Los Angeles drivers and drivers nationwide still can’t resist texting and driving12 months ago | Family Health
By pH health care professionals
It seems like everywhere you look, drivers on the road are saying the “red-light prayer” -- heads bowed, looking down at their laps, with a blue glow coming up to their face. Despite 46 states banning texting while driving (in laws that also typically ban reading/sending email, using phone apps or other internet activity), and 14 states banning the use of handheld cell phones for any activity behind the wheel, including talking, it seems the problem is only getting worse.
To give you an idea, in California, the number of people found guilty of texting behind the wheel jumped from under 3,000 in 2009 to 31,000 in 2015, the Associated Press reports. And all this distracted driving is putting lives at risk. We know you get bored sitting in traffic, but how about listening to your favorite podcast, or a cueing up a killer playlist?
Nearly 3,500 people were killed in crashes involving distracted drivers in the mainland U.S. and Puerto Rico in 2015 (300 more than the year before), the National Highway Traffic Safety Administration estimates. In 2014, 18 percent of injury crashes, and 16 percent of police-reported car crashes, involved distracted driving, the NHTSA reports.
However, experts warn that cell phone-related crashes are significantly underreported, the AP reports. Police have to rely on the drivers’ testimonials, and who wants to admit they were texting just before the crash?
It’s an issue that is difficult to track, but also difficult to enforce. It can be difficult to prove a driver is texting in states that allow drivers to talk on their handheld cell phones. And the laws vary by state. In Florida, for example, texting is considered a “secondary offense,” the AP reports. Therefore, a police officer can’t stop a texting driver unless the officer spots another violation, like speeding.
But officers across the country are finding creative ways to enforce the law, with some riding high in tractor-trailers in order to have a clear vantage point to spot texting drivers. Others are taking to bicycles, which allow officers to easily approach the driver’s window with a ticket. Some are even trying disguises that allow them to spot texting drivers and radio ahead to a patrol car, the AP reports.
In New York, some lawmakers are proposing officers use a Textalyzer device when investigating a car crash. The device would check the driver’s phone for activity prior to the crash. Time will tell whether and how much technology will play a part in stopping distracted drivers.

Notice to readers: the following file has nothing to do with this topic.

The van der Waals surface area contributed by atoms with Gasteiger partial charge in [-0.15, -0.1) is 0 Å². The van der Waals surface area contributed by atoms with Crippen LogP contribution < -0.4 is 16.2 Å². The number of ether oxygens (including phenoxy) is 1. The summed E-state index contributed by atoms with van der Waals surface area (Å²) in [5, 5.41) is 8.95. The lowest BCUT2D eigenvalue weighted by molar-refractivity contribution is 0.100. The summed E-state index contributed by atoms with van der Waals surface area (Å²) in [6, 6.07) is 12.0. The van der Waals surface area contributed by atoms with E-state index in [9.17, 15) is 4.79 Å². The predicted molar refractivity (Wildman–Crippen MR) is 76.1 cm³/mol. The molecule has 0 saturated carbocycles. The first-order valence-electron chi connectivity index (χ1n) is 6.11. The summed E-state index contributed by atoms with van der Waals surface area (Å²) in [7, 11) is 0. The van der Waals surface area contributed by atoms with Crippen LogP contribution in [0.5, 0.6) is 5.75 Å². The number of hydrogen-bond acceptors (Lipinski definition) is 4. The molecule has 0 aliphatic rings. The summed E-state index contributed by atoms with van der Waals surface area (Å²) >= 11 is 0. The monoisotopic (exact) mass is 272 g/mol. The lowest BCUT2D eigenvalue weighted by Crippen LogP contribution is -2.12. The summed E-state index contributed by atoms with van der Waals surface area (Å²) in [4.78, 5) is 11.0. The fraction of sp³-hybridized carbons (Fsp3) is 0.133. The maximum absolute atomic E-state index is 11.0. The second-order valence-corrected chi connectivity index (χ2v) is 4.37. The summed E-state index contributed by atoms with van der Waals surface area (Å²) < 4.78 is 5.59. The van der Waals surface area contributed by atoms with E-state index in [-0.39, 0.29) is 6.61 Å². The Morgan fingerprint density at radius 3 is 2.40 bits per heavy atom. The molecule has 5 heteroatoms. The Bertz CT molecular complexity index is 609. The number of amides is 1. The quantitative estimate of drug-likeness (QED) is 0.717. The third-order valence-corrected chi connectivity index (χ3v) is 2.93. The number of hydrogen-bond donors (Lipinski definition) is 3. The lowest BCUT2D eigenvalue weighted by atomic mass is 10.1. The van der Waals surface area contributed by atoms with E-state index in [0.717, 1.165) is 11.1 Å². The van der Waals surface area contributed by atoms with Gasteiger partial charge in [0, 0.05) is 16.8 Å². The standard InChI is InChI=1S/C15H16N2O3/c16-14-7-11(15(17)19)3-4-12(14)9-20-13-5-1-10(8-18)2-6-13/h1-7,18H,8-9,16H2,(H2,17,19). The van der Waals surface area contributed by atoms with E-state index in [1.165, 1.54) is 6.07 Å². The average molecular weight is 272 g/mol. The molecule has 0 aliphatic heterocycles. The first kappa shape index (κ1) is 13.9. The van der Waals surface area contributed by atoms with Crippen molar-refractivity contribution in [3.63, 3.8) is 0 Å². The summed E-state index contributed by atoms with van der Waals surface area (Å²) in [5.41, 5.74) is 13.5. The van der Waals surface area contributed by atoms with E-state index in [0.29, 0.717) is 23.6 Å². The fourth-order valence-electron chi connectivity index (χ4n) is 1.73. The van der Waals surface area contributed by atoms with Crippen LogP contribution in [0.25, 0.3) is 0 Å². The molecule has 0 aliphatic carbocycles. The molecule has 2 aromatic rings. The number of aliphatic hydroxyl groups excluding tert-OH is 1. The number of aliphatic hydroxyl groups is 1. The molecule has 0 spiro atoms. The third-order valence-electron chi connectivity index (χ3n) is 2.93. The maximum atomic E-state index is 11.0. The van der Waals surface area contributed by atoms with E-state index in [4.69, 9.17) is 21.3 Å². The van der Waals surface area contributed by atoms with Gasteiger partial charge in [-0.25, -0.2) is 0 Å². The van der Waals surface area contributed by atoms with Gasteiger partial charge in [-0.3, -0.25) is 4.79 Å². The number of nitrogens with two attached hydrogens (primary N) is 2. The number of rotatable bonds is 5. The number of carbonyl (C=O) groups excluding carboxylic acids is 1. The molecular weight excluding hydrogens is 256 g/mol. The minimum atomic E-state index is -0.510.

But even when texting and driving is caught, the fines are quite varied from state to state, ranging from as little as $20 up to the heftier $500 ticket. So for some drivers, it’s no more cumbersome than a parking ticket.
While drivers know it’s dangerous, the AP reports, they still do it anyway. In a society where we are constantly connected to our devices, perhaps the impulse to check after hearing that “ding” is just too alluring. Perhaps it’s become such a habit that it’s almost as reflexive as scratching an itch.
However, the Center for Health Communication at Harvard University (responsible for the 1980s campaign for “designated drivers”) aims to change the public’s perception of distracted driving with a new major media campaign, the AP reports. The campaign will warn drivers not to use their phones, and will also promote defensive driving (watching out for distracted drivers). The goal: to “get the attention of people by not talking to them as the villain, but rather as the other guy.”
Other campaigns from both government and private organizations are rallying around the cause by encouraging drivers to take a pledge against distracted driving (like the ones here and here) and by creating and sharing compelling videos.
Be proactive about texting and driving on the 405 freeway and anywhere else by keeping your cell phone out of reach or turned off while driving. There are also apps that can help you stay focused by blocking texting while driving. If you want to join the cause and spread the word, share this article and other compelling information with friends and family on social media.
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The pH professional health care team includes recognized experts from a variety of health care and related disciplines, including physicians, health care attorneys, nutritionists, nurses and certified fitness instructors. To learn more about the pH Health Care Team, click here.